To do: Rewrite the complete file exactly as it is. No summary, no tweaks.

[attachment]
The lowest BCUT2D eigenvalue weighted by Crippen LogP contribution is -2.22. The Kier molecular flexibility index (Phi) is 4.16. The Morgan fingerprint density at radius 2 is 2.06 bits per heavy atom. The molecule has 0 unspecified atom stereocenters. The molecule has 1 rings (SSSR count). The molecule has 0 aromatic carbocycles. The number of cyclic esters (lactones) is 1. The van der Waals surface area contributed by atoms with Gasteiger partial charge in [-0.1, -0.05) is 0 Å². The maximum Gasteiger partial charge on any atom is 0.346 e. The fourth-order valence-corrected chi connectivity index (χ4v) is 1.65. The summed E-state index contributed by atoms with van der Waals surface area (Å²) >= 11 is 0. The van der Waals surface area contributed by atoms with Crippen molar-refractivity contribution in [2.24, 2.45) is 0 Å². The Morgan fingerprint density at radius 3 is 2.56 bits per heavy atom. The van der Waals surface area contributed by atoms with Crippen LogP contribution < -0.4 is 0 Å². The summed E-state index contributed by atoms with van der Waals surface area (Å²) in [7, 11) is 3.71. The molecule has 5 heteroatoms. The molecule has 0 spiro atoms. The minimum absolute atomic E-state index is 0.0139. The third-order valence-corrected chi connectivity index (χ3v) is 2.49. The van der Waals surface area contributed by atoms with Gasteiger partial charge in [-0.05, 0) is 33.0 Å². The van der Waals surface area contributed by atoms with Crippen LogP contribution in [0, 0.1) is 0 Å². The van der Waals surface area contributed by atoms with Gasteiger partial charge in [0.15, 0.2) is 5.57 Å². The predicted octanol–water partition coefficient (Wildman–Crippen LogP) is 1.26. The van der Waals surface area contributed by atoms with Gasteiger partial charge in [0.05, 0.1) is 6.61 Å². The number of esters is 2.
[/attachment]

The lowest BCUT2D eigenvalue weighted by Crippen LogP contribution is -2.22. The Kier molecular flexibility index (Phi) is 4.16. The Morgan fingerprint density at radius 2 is 2.06 bits per heavy atom. The molecule has 0 unspecified atom stereocenters. The molecule has 1 rings (SSSR count). The molecule has 0 aromatic carbocycles. The number of cyclic esters (lactones) is 1. The van der Waals surface area contributed by atoms with Gasteiger partial charge in [-0.1, -0.05) is 0 Å². The maximum Gasteiger partial charge on any atom is 0.346 e. The fourth-order valence-corrected chi connectivity index (χ4v) is 1.65. The summed E-state index contributed by atoms with van der Waals surface area (Å²) >= 11 is 0. The van der Waals surface area contributed by atoms with Crippen molar-refractivity contribution in [2.24, 2.45) is 0 Å². The Morgan fingerprint density at radius 3 is 2.56 bits per heavy atom. The van der Waals surface area contributed by atoms with Crippen LogP contribution < -0.4 is 0 Å². The summed E-state index contributed by atoms with van der Waals surface area (Å²) in [7, 11) is 3.71. The molecule has 5 heteroatoms. The molecule has 0 spiro atoms. The minimum absolute atomic E-state index is 0.0139. The third-order valence-corrected chi connectivity index (χ3v) is 2.49. The van der Waals surface area contributed by atoms with Gasteiger partial charge in [-0.05, 0) is 33.0 Å². The van der Waals surface area contributed by atoms with Crippen LogP contribution in [0, 0.1) is 0 Å². The van der Waals surface area contributed by atoms with Gasteiger partial charge in [0.15, 0.2) is 5.57 Å². The predicted octanol–water partition coefficient (Wildman–Crippen LogP) is 1.26. The van der Waals surface area contributed by atoms with Gasteiger partial charge in [0.05, 0.1) is 6.61 Å². The number of esters is 2.